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Individual well-being in urban China: The role of income expectations

  • Liu, Zhiqiang
  • Shang, Qingyan
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    Using household survey data, we study the determinants of individual well-being in urban China, emphasizing particularly the role of income expectations. First, we find that individual well-being increases contemporaneously with own income and decreases with community's average income, consistent with findings reported in previous studies. This result holds when we replace income with consumption and when we consider employment and health status of other family members. Second and more important, we find that income expectations have a positive and significant effect on individual well-being. This result is robust to alternative model specifications and to controls for optimistic personality. Instrumental variable estimates and endogeneity tests suggest that the positive relationship between well-being and income expectations is genuine. Our finding has the potential to explain why reported well-being has declined in China despite the spectacular economic growth in the past decades.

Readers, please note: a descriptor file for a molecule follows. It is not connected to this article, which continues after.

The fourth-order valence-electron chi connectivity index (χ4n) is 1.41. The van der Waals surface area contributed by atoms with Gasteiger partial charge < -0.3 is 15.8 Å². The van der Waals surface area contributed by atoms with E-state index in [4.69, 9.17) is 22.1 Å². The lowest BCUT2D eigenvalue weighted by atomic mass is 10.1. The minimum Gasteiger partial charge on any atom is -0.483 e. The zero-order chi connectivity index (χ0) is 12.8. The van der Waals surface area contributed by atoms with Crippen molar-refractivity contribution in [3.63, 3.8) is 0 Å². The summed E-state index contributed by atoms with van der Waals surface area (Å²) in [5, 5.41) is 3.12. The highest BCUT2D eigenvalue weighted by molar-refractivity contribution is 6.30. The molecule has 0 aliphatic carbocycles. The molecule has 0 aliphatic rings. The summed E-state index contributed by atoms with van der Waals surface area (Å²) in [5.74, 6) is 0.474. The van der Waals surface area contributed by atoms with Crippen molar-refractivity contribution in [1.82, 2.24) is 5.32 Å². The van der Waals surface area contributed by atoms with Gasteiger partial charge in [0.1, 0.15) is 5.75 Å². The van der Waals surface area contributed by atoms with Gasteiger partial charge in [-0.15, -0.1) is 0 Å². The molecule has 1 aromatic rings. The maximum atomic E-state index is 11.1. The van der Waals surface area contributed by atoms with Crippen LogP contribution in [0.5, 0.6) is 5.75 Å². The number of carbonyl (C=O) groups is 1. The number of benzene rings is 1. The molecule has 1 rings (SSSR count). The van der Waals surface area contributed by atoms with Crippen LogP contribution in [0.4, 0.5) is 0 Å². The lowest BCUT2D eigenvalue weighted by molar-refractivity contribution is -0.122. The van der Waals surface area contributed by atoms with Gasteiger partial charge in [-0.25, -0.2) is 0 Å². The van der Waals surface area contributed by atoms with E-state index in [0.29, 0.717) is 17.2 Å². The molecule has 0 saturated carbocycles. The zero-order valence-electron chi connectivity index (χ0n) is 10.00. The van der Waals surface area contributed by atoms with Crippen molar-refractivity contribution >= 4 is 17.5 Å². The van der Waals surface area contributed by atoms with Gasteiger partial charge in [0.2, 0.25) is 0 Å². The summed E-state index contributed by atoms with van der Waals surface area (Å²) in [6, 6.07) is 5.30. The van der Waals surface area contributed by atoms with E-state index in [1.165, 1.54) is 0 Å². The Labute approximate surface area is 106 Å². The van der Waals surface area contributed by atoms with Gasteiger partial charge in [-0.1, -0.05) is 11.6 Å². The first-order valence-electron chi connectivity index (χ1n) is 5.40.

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    Article provided by Elsevier in its journal China Economic Review.

    Volume (Year): 23 (2012)
    Issue (Month): 4 ()
    Pages: 833-849

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    Handle: RePEc:eee:chieco:v:23:y:2012:i:4:p:833-849
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